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Traditionally, in most cultures women have been charged with caring for young children, first in their own families and extended families, and later in organized, collective groups. Early childhood development theorists such as Johann Heinrich Pestalozzi and Friedrich Froebel recognized the important role of mothers in helping nurture and educate young children. In much of the 20th and 21st centuries, theories and research on the adult influence on young children has focused on mothers, such as Mary Ainsworth’s strange situation experiment, and on the assumed natural role of women in caring for young children. Thus, anything to do with young children has focused on mothers and women caregivers.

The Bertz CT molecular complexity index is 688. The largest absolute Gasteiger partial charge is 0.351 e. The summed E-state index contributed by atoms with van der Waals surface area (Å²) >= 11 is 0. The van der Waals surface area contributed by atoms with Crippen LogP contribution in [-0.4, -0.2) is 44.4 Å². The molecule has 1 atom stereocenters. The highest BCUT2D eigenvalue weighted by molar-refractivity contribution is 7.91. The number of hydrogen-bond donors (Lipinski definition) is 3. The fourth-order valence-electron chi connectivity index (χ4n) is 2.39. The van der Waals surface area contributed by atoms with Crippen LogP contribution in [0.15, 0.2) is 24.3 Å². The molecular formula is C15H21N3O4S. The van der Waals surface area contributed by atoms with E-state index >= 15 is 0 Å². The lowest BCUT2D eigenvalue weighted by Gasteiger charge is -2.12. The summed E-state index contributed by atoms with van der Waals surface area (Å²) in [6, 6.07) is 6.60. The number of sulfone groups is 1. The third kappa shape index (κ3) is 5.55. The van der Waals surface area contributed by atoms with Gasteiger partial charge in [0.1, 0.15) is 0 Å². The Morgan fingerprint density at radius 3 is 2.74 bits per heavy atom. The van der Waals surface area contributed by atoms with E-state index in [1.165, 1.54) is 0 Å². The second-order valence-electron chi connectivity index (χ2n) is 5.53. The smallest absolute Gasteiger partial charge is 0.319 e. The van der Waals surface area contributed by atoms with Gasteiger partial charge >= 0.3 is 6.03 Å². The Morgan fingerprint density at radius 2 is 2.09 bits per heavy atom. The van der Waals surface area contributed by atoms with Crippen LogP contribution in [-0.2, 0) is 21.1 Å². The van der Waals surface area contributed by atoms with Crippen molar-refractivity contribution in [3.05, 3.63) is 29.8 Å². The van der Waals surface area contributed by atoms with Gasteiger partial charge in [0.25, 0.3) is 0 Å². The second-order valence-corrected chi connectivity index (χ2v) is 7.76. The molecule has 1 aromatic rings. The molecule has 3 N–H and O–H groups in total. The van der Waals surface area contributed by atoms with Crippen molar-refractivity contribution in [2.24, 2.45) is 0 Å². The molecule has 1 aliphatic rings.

As early childhood programs became popular in the 1960s, both to provide child care while women worked (partly ...

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